In 2013, the H&M Group launched its second independent branch, & Other Stories. This ready-to-wear collection targets younger female consumers with three design ateliers in Paris, Stockholm and Los Angeles. While H&M closes many of its fast fashion stores, it is these slow fashion concepts that are revolutionizing both the apparel industry and the store experience.

Another store I hope to see realized in the U.S. isArket. The concept is intended to be a modern day market and another slow fashion brand. Its website states that Arkets mission is to democratize quality through widely accessible, well-made, durable products, designed to be used and loved for a long time. This mission certainly resonates with everything we know about millennials and Gen Z. Opening its first stores in the fall of 2017, two in London (Long Acre & Regent Street), and others in Brussels, Copenhagen, Munich and Stockholm, Arkets store design may just provide the glimpse into how the slow fashion movement will influence the future of retail.

While in Europe for the PLATE Conference this past November, I got to experience first-hand three of the six store locations.

The two-story Brussels location, similar to that of the Regent Street store, utilizes minimal exterior signage and replacing the typical window display with a view into a caf, Arket creates a human moment by placing people at cafs bar height seating. Introducing the caf at the forefront of the customer journey is the first unique element youll notice, which sets the tone for the store experience. From the entry, you immediately smell the fragrance of roasted coffee beans, fresh baked pastries, and the zest of lemon dressing being made for a seasonal salad. Though greeted by a small display of the latest garments in the new colorway, the caf and its organic, seasonal, healthy food menu immediately projects the brands core values and allows the customer to begin a journey of discovery. Another surprise from their caf was the cross-generational appeal: There were older adults enjoying coffee and a book alongside younger patrons having lunch after making their purchases. (Quite a creative way of bringing potential new customers in their front door.) In many ways, this is reminiscent of IKEA, where some people go for dinner regularly.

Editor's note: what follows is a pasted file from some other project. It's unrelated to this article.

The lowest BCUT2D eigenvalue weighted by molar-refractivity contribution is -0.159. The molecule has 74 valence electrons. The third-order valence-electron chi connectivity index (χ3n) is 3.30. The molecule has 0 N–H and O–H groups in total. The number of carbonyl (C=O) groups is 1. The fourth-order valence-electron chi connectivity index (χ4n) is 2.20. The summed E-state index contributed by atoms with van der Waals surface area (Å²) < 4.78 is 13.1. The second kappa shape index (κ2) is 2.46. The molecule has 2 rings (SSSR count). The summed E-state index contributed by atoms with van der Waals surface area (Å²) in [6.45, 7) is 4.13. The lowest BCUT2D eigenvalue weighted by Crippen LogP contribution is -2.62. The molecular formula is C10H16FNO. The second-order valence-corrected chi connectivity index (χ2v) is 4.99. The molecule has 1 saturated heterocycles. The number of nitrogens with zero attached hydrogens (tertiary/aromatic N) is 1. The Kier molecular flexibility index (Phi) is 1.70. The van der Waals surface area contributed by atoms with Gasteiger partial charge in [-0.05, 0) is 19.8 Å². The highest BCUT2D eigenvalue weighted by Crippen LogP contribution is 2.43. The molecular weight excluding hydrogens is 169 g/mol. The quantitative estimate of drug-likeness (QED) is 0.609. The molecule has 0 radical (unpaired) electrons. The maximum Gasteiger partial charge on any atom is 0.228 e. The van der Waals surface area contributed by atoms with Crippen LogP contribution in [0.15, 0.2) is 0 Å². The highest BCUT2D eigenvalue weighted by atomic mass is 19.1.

Photography: Rebekah L. Matheny, Columbus, Ohio

Photography: Rebekah L. Matheny, Columbus, Ohio

The cool, mid-toned gray used as a solid color or as a texture through the wall paint, concrete floor tiles, marble countertop, and steel throughout the entire design is balanced with the warmth of the wooden fixtures, furniture and lighting with warm color temperatures. If you look closely, what appears to be a continuous, exposed aggregate concrete floor, is actually tiles in various sizes. Its this attention to detail in the material selections that echo the refined details in the brands clothing designs. The quality of the materials used as a continuous thread throughout establishes a tone of quality and durability that is essential to the brands values.

Photography: Rebekah L. Matheny, Columbus, Ohio